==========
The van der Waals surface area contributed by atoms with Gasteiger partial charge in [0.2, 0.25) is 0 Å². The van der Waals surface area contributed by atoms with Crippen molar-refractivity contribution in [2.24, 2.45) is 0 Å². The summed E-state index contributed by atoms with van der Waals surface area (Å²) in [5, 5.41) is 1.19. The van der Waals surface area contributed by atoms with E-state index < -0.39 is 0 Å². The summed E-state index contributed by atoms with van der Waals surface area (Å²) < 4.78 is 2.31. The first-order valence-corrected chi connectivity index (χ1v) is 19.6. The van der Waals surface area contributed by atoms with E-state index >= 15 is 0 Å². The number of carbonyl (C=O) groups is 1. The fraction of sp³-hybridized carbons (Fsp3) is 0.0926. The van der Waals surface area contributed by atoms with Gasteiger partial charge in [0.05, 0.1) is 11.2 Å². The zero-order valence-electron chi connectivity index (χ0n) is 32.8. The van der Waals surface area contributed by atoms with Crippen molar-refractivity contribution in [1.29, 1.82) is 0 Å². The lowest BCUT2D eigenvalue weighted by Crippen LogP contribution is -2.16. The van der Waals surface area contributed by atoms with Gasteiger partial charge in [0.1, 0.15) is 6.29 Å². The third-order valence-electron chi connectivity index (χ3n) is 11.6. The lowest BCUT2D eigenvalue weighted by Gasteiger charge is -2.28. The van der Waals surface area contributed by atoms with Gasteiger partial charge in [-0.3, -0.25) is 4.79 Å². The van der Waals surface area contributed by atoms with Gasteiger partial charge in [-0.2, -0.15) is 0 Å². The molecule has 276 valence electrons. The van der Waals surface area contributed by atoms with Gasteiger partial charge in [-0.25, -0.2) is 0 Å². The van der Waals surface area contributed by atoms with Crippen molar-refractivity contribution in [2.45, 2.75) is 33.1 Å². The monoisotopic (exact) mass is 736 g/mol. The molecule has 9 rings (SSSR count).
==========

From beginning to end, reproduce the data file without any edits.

The van der Waals surface area contributed by atoms with Gasteiger partial charge in [0.2, 0.25) is 0 Å². The van der Waals surface area contributed by atoms with Crippen molar-refractivity contribution in [2.24, 2.45) is 0 Å². The summed E-state index contributed by atoms with van der Waals surface area (Å²) in [5, 5.41) is 1.19. The van der Waals surface area contributed by atoms with E-state index < -0.39 is 0 Å². The summed E-state index contributed by atoms with van der Waals surface area (Å²) < 4.78 is 2.31. The first-order valence-corrected chi connectivity index (χ1v) is 19.6. The van der Waals surface area contributed by atoms with E-state index >= 15 is 0 Å². The number of carbonyl (C=O) groups is 1. The fraction of sp³-hybridized carbons (Fsp3) is 0.0926. The van der Waals surface area contributed by atoms with Gasteiger partial charge in [0.05, 0.1) is 11.2 Å². The zero-order valence-electron chi connectivity index (χ0n) is 32.8. The van der Waals surface area contributed by atoms with Crippen molar-refractivity contribution in [1.29, 1.82) is 0 Å². The lowest BCUT2D eigenvalue weighted by Crippen LogP contribution is -2.16. The van der Waals surface area contributed by atoms with Gasteiger partial charge in [0.1, 0.15) is 6.29 Å². The third-order valence-electron chi connectivity index (χ3n) is 11.6. The lowest BCUT2D eigenvalue weighted by Gasteiger charge is -2.28. The van der Waals surface area contributed by atoms with Gasteiger partial charge in [-0.3, -0.25) is 4.79 Å². The van der Waals surface area contributed by atoms with Gasteiger partial charge in [-0.2, -0.15) is 0 Å². The molecule has 276 valence electrons. The van der Waals surface area contributed by atoms with Gasteiger partial charge in [-0.25, -0.2) is 0 Å². The van der Waals surface area contributed by atoms with Crippen molar-refractivity contribution in [2.45, 2.75) is 33.1 Å². The monoisotopic (exact) mass is 736 g/mol. The molecule has 9 rings (SSSR count).